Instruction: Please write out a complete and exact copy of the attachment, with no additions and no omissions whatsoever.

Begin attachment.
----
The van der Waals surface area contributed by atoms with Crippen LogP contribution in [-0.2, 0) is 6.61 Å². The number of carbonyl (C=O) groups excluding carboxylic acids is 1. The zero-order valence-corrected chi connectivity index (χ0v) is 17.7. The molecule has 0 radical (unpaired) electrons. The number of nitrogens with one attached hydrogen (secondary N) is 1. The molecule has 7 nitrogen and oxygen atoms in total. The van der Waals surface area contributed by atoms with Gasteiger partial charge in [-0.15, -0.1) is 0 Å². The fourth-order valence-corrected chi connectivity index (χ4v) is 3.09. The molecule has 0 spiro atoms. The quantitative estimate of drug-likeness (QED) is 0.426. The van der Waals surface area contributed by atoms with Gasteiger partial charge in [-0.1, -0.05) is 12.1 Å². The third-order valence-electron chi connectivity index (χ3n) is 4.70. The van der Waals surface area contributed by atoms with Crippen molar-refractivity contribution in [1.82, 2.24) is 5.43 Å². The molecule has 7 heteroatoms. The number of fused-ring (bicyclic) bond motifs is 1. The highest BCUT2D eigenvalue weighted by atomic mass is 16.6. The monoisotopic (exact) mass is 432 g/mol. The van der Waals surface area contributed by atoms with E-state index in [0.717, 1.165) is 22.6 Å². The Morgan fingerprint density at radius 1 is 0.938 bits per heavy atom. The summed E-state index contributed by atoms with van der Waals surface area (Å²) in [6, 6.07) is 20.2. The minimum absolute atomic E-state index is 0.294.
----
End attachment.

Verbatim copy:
The van der Waals surface area contributed by atoms with Crippen LogP contribution in [-0.2, 0) is 6.61 Å². The number of carbonyl (C=O) groups excluding carboxylic acids is 1. The zero-order valence-corrected chi connectivity index (χ0v) is 17.7. The molecule has 0 radical (unpaired) electrons. The number of nitrogens with one attached hydrogen (secondary N) is 1. The molecule has 7 nitrogen and oxygen atoms in total. The van der Waals surface area contributed by atoms with Gasteiger partial charge in [-0.15, -0.1) is 0 Å². The fourth-order valence-corrected chi connectivity index (χ4v) is 3.09. The molecule has 0 spiro atoms. The quantitative estimate of drug-likeness (QED) is 0.426. The van der Waals surface area contributed by atoms with Gasteiger partial charge in [-0.1, -0.05) is 12.1 Å². The third-order valence-electron chi connectivity index (χ3n) is 4.70. The van der Waals surface area contributed by atoms with Crippen molar-refractivity contribution in [1.82, 2.24) is 5.43 Å². The molecule has 7 heteroatoms. The number of fused-ring (bicyclic) bond motifs is 1. The highest BCUT2D eigenvalue weighted by atomic mass is 16.6. The monoisotopic (exact) mass is 432 g/mol. The van der Waals surface area contributed by atoms with E-state index in [0.717, 1.165) is 22.6 Å². The Morgan fingerprint density at radius 1 is 0.938 bits per heavy atom. The summed E-state index contributed by atoms with van der Waals surface area (Å²) in [6, 6.07) is 20.2. The minimum absolute atomic E-state index is 0.294.